We managed to catch the Eurovision semi-final on TV in the hotel in Switzerland the other night. Norway is in tonight’s semi-final so we didn’t see it, but everyone’s pretty sure they’ll get through, and we plan to impose on someone who owns a TV on Saturday night. How cool are the dancers? My absolute favourite, however, is Portugal. The song is beautiful, her voice is something else, all the musicians are so sweet, and the technicolour landscape is just fabulous. I was planning on being an honorary English citizen on Saturday, but their song is wretched, so I think I’m going with Portugal. Which would you vote for out of these two?
I love this.
I took this photo on Tuesday, from the same bridge as the last one, but looking the other way. Below is the chimney of our very own paper factory in Halden, glowing in the weird evening light. I got here on Wednesday, and am puffing away at the chapters… If by any chance you need cheering up, you might like to take a look at this gem, discovered by M. It is by an alternative German musician whose name was channeled to him by an angel. M says it is to be enjoyed in an ironic manner. Which does not preclude dancing and singing. A rough translation: ‘every cell in my body is happy’, followed by variations of the same.
The black and white cats are always the cleverest. Oh, and while we’re at it, this kitty is even sillier:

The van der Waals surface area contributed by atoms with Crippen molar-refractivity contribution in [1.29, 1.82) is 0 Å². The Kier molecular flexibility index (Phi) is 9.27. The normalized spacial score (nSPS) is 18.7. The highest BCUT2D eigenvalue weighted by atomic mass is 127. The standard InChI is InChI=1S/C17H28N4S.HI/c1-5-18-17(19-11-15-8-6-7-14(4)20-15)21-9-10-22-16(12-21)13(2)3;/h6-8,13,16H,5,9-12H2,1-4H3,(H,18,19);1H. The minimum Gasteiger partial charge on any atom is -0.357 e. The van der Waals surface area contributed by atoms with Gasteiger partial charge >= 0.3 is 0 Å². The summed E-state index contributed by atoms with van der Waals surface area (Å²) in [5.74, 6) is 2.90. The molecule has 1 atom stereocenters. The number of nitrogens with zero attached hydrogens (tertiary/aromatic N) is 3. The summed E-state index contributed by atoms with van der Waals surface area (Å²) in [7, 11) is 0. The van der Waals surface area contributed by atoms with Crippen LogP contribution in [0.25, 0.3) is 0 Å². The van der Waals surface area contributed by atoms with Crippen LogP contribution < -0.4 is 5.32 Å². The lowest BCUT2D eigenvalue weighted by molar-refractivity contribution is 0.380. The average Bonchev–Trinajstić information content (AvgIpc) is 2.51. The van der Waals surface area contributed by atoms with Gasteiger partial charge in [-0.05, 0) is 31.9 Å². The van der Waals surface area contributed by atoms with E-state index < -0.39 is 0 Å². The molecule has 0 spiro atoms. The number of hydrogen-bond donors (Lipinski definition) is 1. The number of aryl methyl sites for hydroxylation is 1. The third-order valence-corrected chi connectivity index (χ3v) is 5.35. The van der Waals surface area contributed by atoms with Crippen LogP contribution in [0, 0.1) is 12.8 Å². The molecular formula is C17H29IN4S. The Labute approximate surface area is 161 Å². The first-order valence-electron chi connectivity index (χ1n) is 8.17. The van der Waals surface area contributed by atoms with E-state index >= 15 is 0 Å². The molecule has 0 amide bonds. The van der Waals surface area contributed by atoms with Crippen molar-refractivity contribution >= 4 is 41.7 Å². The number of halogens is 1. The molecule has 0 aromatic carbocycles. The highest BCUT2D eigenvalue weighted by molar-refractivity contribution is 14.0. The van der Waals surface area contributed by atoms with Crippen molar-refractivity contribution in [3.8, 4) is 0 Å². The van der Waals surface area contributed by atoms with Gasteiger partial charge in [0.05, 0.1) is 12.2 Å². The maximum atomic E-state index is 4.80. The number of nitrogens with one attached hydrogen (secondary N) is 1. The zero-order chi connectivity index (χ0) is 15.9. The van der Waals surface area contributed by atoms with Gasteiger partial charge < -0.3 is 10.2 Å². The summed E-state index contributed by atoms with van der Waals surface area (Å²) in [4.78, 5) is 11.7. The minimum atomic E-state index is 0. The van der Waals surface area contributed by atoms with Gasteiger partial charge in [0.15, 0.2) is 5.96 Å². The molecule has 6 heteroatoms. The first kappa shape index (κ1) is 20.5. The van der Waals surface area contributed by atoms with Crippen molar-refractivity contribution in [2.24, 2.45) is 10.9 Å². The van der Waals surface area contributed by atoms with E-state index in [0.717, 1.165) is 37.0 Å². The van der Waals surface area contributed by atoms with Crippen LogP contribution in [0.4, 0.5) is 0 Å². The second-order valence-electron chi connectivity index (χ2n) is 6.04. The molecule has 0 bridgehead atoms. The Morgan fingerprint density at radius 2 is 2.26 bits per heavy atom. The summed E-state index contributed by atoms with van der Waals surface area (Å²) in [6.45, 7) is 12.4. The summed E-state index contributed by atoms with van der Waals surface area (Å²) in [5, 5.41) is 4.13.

From a Norwegian’s perspective. There’s something very Norwegian about the humour of the script – reminds me of speeches I’ve listened to…
We have some of our own photos that we’ll post soon, but this will do for now! The red and yellow gliders are me and Michael (I’m the one who’s higher up). Fun fun fun. We loved it.
One of the lovie’s debut filming and directing efforts (shot in Germany). Do you think I’ll be a star?
My other home. Makes me quite nostalgic.
This is my favourite duck song ever – ‘Nice Weather for Ducks’ by Lemon Jelly. And I think this video is a pretty cool interpretation of it!
Well, before I disappear into the library for the afternoon, I thought I’d share a few gems I’ve come across lately. Firstly there’s the adorable commuter cat, who I saw on the news a month or so back, but Ancrene Wiseass kindly reminded me of. Then there’s the very beautiful version of the Anglo-Saxon poem The Wanderer, translated and read aloud (with pictures) by the lovely Fraulein Ilse.
Here is a wonderful construction created by the very clever Michael. To view it, click play, but then click pause and wait till it’s fully loaded (when the red line is all the way across). This could take a few minutes, but it might be very fast. Then you can press play. If you don’t do this it will stop and start and not come out properly. And it’s so lovely!